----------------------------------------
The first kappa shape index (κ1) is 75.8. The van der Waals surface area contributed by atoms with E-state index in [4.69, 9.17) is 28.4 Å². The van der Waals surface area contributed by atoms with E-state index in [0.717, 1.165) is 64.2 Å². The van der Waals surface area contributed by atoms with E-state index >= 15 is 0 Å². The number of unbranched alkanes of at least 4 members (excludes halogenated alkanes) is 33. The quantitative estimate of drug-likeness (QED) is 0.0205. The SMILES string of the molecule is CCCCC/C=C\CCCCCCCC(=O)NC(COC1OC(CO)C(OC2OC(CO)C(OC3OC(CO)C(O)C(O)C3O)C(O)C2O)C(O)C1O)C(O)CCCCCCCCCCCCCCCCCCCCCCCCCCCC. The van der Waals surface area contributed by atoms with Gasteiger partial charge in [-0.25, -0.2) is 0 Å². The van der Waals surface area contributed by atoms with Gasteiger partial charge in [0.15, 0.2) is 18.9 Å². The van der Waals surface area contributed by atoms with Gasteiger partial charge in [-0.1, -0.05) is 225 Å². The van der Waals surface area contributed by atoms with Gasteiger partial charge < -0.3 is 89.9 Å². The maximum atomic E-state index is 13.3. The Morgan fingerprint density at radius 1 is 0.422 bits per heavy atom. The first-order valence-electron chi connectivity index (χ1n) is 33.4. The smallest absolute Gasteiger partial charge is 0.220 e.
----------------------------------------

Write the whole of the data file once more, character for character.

The first kappa shape index (κ1) is 75.8. The van der Waals surface area contributed by atoms with E-state index in [4.69, 9.17) is 28.4 Å². The van der Waals surface area contributed by atoms with E-state index in [0.717, 1.165) is 64.2 Å². The van der Waals surface area contributed by atoms with E-state index >= 15 is 0 Å². The number of unbranched alkanes of at least 4 members (excludes halogenated alkanes) is 33. The quantitative estimate of drug-likeness (QED) is 0.0205. The SMILES string of the molecule is CCCCC/C=C\CCCCCCCC(=O)NC(COC1OC(CO)C(OC2OC(CO)C(OC3OC(CO)C(O)C(O)C3O)C(O)C2O)C(O)C1O)C(O)CCCCCCCCCCCCCCCCCCCCCCCCCCCC. The van der Waals surface area contributed by atoms with Gasteiger partial charge in [-0.25, -0.2) is 0 Å². The van der Waals surface area contributed by atoms with Gasteiger partial charge in [0.15, 0.2) is 18.9 Å². The van der Waals surface area contributed by atoms with Gasteiger partial charge in [-0.1, -0.05) is 225 Å². The van der Waals surface area contributed by atoms with Gasteiger partial charge < -0.3 is 89.9 Å². The maximum atomic E-state index is 13.3. The Morgan fingerprint density at radius 1 is 0.422 bits per heavy atom. The first-order valence-electron chi connectivity index (χ1n) is 33.4. The smallest absolute Gasteiger partial charge is 0.220 e.